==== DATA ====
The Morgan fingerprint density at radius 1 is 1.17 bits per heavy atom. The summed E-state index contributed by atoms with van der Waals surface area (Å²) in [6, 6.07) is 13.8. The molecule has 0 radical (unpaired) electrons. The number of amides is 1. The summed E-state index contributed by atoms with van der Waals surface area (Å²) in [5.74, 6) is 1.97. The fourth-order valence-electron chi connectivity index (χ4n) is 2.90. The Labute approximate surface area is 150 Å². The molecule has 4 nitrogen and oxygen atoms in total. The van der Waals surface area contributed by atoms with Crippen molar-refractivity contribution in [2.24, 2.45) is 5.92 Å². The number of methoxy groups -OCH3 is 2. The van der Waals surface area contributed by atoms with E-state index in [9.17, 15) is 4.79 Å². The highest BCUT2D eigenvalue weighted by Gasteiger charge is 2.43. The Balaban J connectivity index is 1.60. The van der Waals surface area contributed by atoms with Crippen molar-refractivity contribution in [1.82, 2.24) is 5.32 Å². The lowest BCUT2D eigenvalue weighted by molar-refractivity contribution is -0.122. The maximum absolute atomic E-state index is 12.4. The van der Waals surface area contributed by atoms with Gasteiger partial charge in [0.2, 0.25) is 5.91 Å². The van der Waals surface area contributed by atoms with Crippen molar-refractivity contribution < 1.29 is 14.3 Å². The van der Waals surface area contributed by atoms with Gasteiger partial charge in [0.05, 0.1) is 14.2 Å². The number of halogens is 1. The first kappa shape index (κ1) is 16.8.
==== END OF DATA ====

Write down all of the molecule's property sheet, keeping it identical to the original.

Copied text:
The Morgan fingerprint density at radius 1 is 1.17 bits per heavy atom. The summed E-state index contributed by atoms with van der Waals surface area (Å²) in [6, 6.07) is 13.8. The molecule has 0 radical (unpaired) electrons. The number of amides is 1. The summed E-state index contributed by atoms with van der Waals surface area (Å²) in [5.74, 6) is 1.97. The fourth-order valence-electron chi connectivity index (χ4n) is 2.90. The Labute approximate surface area is 150 Å². The molecule has 4 nitrogen and oxygen atoms in total. The van der Waals surface area contributed by atoms with Crippen molar-refractivity contribution in [2.24, 2.45) is 5.92 Å². The number of methoxy groups -OCH3 is 2. The van der Waals surface area contributed by atoms with E-state index in [9.17, 15) is 4.79 Å². The highest BCUT2D eigenvalue weighted by Gasteiger charge is 2.43. The Balaban J connectivity index is 1.60. The van der Waals surface area contributed by atoms with Crippen molar-refractivity contribution in [1.82, 2.24) is 5.32 Å². The lowest BCUT2D eigenvalue weighted by molar-refractivity contribution is -0.122. The maximum absolute atomic E-state index is 12.4. The van der Waals surface area contributed by atoms with Gasteiger partial charge in [0.2, 0.25) is 5.91 Å². The van der Waals surface area contributed by atoms with Crippen molar-refractivity contribution < 1.29 is 14.3 Å². The van der Waals surface area contributed by atoms with Gasteiger partial charge in [0.05, 0.1) is 14.2 Å². The number of halogens is 1. The first kappa shape index (κ1) is 16.8.